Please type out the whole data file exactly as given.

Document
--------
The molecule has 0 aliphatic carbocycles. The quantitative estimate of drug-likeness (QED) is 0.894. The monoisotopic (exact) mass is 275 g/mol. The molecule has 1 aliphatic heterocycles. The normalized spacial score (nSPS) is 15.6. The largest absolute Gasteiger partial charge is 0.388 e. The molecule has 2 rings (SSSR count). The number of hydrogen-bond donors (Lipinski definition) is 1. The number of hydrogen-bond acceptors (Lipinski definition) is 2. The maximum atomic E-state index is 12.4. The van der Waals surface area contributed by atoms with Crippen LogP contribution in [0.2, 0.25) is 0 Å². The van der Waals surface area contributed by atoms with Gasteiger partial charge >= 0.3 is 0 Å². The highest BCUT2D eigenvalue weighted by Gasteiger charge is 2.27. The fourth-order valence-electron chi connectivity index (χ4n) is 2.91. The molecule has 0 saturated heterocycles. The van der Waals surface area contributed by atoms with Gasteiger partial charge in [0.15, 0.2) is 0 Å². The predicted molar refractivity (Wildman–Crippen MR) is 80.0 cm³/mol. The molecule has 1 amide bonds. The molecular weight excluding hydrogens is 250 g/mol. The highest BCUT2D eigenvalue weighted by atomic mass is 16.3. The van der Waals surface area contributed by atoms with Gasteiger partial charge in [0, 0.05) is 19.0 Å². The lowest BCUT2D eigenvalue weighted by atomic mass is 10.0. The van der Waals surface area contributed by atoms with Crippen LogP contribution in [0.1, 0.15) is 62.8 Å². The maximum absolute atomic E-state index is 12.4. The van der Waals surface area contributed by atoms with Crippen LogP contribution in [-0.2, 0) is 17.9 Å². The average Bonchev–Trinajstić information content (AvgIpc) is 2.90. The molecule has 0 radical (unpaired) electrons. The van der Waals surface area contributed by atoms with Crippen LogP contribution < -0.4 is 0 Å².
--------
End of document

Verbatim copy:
The molecule has 0 aliphatic carbocycles. The quantitative estimate of drug-likeness (QED) is 0.894. The monoisotopic (exact) mass is 275 g/mol. The molecule has 1 aliphatic heterocycles. The normalized spacial score (nSPS) is 15.6. The largest absolute Gasteiger partial charge is 0.388 e. The molecule has 2 rings (SSSR count). The number of hydrogen-bond donors (Lipinski definition) is 1. The number of hydrogen-bond acceptors (Lipinski definition) is 2. The maximum atomic E-state index is 12.4. The van der Waals surface area contributed by atoms with Crippen LogP contribution in [0.2, 0.25) is 0 Å². The van der Waals surface area contributed by atoms with Gasteiger partial charge >= 0.3 is 0 Å². The highest BCUT2D eigenvalue weighted by Gasteiger charge is 2.27. The fourth-order valence-electron chi connectivity index (χ4n) is 2.91. The molecule has 0 saturated heterocycles. The van der Waals surface area contributed by atoms with Gasteiger partial charge in [0.15, 0.2) is 0 Å². The predicted molar refractivity (Wildman–Crippen MR) is 80.0 cm³/mol. The molecule has 1 amide bonds. The molecular weight excluding hydrogens is 250 g/mol. The highest BCUT2D eigenvalue weighted by atomic mass is 16.3. The van der Waals surface area contributed by atoms with Gasteiger partial charge in [0, 0.05) is 19.0 Å². The lowest BCUT2D eigenvalue weighted by atomic mass is 10.0. The van der Waals surface area contributed by atoms with Crippen LogP contribution in [0.1, 0.15) is 62.8 Å². The maximum absolute atomic E-state index is 12.4. The van der Waals surface area contributed by atoms with Crippen LogP contribution in [-0.2, 0) is 17.9 Å². The average Bonchev–Trinajstić information content (AvgIpc) is 2.90. The molecule has 0 radical (unpaired) electrons. The van der Waals surface area contributed by atoms with Crippen LogP contribution < -0.4 is 0 Å².